China rejects charges that hackers linked to its government targeted Moderna (NASDAQ:MRNA) to steal data related to research on a coronavirus vaccine. Citing an unnamed U.S. security official, Reuters reported yesterday that Chinese hackers targeted the U.S. biotech firm earlier this year. Moderna said it had been in contact with the FBI and was made aware of the suspected "information reconnaissance activities" by a hacking group mentioned in last week's Justice Department indictment, where two Chinese nationals were accused of spying on the U.S., including three unnamed U.S.-based targets involved in medical research to fight COVID-19. The two other unnamed medical research companies mentioned in the Justice Department indictment are described as biotech companies based in California and Maryland - descriptions that could fit Gilead Sciences (NASDAQ:GILD) and Novavax (NASDAQ:NVAX).
Go deeper: J&J (NYSE:JNJ) COVID-19 vaccine candidate shows positive effect in primate study.
While overshadowed by the company's earnings, Amazon.com's (AMZN) tech ambitions got a boost as the FCC approved its $10B plan to put thousands of satellites in the sky to provide high-speed Internet to unserved and underserved areas. The company's Project Kuiper - using 3,200 low Earth orbit satellites - would compete in that area with the Starlink project at SpaceX (SPACE).
Australia will become the first country in the world to force Facebook (FB) and Google (GOOG, GOOGL) to pay publishers for the news content featured on its sites. It will give the companies three months to negotiate fair pay with media businesses there, a move to ensure competition and consumer protection as well as a sustainable media landscape. Other companies are likely to be targeted for similar moves by Australia's government later.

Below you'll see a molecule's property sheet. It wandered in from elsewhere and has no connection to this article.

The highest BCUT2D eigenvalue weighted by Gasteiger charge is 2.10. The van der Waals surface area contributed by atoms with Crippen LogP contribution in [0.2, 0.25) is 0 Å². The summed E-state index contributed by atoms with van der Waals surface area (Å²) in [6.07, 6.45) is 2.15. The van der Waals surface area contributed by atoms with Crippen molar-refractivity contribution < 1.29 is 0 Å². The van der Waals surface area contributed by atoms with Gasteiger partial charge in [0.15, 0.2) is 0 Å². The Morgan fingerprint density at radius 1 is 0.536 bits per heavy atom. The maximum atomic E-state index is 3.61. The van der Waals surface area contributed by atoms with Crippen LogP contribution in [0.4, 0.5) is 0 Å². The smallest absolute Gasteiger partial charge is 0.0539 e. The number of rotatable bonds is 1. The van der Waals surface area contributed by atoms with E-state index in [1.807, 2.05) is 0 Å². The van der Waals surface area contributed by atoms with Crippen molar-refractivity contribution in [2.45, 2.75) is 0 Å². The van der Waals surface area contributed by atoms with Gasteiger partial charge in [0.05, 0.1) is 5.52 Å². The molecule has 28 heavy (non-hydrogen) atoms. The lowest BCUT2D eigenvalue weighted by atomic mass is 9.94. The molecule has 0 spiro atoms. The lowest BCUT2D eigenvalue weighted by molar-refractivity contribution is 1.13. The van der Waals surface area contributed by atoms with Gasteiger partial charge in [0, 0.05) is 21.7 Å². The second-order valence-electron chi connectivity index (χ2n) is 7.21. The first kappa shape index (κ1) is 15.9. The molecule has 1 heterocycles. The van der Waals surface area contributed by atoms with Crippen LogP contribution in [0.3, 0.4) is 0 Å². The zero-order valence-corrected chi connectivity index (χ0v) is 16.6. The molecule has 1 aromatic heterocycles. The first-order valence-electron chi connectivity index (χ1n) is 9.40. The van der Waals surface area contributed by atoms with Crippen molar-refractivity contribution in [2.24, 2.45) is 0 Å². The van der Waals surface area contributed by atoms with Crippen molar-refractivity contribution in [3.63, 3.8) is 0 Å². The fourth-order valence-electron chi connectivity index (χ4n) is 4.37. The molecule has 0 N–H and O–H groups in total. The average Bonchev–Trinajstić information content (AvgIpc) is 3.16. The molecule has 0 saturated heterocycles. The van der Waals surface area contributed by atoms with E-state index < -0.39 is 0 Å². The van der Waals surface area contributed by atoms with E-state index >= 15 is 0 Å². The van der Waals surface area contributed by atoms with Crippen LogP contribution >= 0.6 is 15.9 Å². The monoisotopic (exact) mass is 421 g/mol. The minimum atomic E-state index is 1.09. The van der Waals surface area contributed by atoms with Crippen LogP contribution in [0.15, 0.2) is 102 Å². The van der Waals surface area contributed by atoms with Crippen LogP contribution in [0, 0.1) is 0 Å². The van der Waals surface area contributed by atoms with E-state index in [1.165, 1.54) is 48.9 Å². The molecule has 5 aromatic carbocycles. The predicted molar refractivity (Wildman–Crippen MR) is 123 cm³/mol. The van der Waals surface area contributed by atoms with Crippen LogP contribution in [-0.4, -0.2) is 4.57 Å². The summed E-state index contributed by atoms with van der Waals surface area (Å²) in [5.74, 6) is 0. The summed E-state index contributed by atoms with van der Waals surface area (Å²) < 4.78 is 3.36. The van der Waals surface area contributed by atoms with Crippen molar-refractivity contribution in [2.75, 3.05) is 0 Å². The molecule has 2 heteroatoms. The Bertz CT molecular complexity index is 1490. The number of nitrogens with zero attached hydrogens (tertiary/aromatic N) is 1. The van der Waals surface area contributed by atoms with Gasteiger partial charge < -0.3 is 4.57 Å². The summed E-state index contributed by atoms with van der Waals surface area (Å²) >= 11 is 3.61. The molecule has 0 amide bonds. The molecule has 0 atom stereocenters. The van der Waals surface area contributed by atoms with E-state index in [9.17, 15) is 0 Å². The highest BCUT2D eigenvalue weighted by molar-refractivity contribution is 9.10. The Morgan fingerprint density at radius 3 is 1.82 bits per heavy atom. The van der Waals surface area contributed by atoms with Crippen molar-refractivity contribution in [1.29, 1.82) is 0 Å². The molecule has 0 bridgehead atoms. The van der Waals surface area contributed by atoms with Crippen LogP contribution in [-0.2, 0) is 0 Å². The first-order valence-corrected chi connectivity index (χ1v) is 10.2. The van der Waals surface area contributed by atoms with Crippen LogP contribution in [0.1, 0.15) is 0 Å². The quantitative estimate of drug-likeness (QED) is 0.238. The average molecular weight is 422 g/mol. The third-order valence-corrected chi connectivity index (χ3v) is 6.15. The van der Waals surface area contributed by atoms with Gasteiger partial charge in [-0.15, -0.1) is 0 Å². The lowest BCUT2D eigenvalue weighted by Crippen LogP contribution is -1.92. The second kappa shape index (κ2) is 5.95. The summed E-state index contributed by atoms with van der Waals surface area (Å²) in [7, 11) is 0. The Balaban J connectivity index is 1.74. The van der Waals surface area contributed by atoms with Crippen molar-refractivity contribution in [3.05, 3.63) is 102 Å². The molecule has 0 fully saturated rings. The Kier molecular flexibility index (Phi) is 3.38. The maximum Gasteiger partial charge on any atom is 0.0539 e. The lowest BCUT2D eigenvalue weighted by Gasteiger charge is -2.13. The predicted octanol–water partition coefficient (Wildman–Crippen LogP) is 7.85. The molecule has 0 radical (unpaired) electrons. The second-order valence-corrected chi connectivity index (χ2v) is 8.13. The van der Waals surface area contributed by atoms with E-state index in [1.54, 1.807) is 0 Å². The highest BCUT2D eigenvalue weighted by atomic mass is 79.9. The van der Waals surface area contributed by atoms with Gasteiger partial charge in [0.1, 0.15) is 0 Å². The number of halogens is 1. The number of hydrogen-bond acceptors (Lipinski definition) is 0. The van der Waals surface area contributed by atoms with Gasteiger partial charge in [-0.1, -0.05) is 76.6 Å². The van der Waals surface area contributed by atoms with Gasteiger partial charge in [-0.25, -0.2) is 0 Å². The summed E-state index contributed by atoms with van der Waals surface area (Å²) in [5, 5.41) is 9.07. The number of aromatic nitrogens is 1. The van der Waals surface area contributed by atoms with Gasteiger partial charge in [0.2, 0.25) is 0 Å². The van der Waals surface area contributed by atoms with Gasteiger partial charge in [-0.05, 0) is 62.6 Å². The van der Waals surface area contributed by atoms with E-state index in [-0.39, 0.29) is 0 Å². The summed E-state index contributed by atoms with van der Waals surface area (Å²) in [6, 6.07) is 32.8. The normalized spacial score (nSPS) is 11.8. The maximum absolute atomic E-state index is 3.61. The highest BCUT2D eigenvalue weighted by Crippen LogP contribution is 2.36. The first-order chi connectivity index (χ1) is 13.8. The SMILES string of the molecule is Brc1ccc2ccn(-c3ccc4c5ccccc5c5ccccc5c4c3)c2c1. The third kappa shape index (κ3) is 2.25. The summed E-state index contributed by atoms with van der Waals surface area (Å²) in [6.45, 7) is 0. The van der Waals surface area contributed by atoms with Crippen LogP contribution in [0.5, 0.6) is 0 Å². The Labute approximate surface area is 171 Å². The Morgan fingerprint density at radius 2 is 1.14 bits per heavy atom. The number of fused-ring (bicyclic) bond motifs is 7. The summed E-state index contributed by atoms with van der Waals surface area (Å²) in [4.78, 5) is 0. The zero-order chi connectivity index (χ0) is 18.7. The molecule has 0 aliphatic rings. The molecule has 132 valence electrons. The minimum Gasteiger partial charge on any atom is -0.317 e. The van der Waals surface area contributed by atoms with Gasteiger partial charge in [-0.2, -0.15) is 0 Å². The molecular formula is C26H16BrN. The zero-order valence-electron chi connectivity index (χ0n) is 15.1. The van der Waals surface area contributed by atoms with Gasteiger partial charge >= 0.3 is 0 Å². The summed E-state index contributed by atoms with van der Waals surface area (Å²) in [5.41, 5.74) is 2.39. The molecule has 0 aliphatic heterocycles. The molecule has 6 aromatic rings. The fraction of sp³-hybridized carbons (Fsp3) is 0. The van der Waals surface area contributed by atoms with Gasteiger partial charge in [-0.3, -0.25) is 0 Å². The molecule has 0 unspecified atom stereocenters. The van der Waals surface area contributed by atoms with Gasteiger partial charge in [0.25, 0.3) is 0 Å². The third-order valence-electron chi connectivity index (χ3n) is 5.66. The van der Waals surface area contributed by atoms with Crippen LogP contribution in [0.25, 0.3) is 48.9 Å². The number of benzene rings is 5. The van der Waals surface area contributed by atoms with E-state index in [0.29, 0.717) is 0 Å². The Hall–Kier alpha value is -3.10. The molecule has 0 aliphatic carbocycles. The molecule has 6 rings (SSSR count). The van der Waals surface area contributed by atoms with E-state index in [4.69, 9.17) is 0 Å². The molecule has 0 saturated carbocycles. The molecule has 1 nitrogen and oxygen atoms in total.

The U.K.'s major economic crimes investigator has charged Airbus' (OTCPK:EADSY) subsidiary GPT Special Project Management and three individuals in connection with a defense contract the country arranged with Saudi Arabia. Airbus says the Serious Fraud Office's investigation related to contractual arrangements that predated its acquisition of the subsidiary. The charges represent a step forward in one of the SFO's most politically sensitive probes, which has been viewed as a potential threat to the U.K.'s relationship with the Saudis.
Go deeper: Airbus works to slow cash burn, puts brakes on production.
Apple (AAPL) +6.3% PM on strong earnings, stock split.
Amazon (AMZN) +5.5% PM on strong Q2 earnings, Q3 guidance.
Alphabet (NASDAQ:GOOG) flat PM after soft ad revenue.
Facebook (FB) +5.9 PM on strong earnings, user growth.
Ford Motor (NYSE:F) +2.5% PM despite seeing weak FY demand.
Gilead Sciences (GILD) -3.6% PM as pandemic disrupts earnings.
US Steel (NYSE:X) flat PM after Q2 loss, upbeat Q3 guidance.
Electronic Arts (NASDAQ:EA) flat PM after Q2 beat, better-than-expected FY guidance.
LTC Properties (NYSE:LTC) -3.2% AH as Q2 rental revenue takes a hit.
Xilinx (NASDAQ:XLNX) -2.7% PM on in-line Q2, outlook.
Stryker (NYSE:SYK) -2.8% AH despite Q2 beat.
Vertex Pharmaceuticals (NASDAQ:VRTX) +1% AH on robust Q2 Trikafta sales.
OPKO Health (NASDAQ:OPK) -6% PM after healthy Q2 earnings.
Atlassian (NASDAQ:TEAM) -7% PM on FQ4 customer weakness, downside EPS forecast.
Exact Sciences (NASDAQ:EXAS) -3% AH on pandemic disrupting Q2 revenue.
Expedia (NASDAQ:EXPE) -6% PM after massive Q2 bookings dip.
Seattle Genetics (NASDAQ:SGEN) -2% AH despite Q2 beat.
Cabot Oil & Gas (NYSE:COG) flat PM after Q2 beat, unchanged guidance.
XPO Logistics (NYSE:XPO) -4% AH on weak Q2 shipping metrics.
Shake Shack (NYSE:SHAK) -4.8% AH on Q2 miss, pulled Q3 guidance.
In Asia, Japan -2.82%. Hong Kong -0.47%. China +0.71%. India -0.26%.
In Europe, at midday, London -0.17%. Paris +0.01%. Frankfurt +0.27%.
Futures at 6:20, Dow +0.13%. S&P +0.19%. Nasdaq +0.84%. Crude +0.45% to $40.05. Gold +1.48% to $1,995.90. Bitcoin +1.83% to $11,161.
Ten-year Treasury Yield -1.3 bps to 0.53%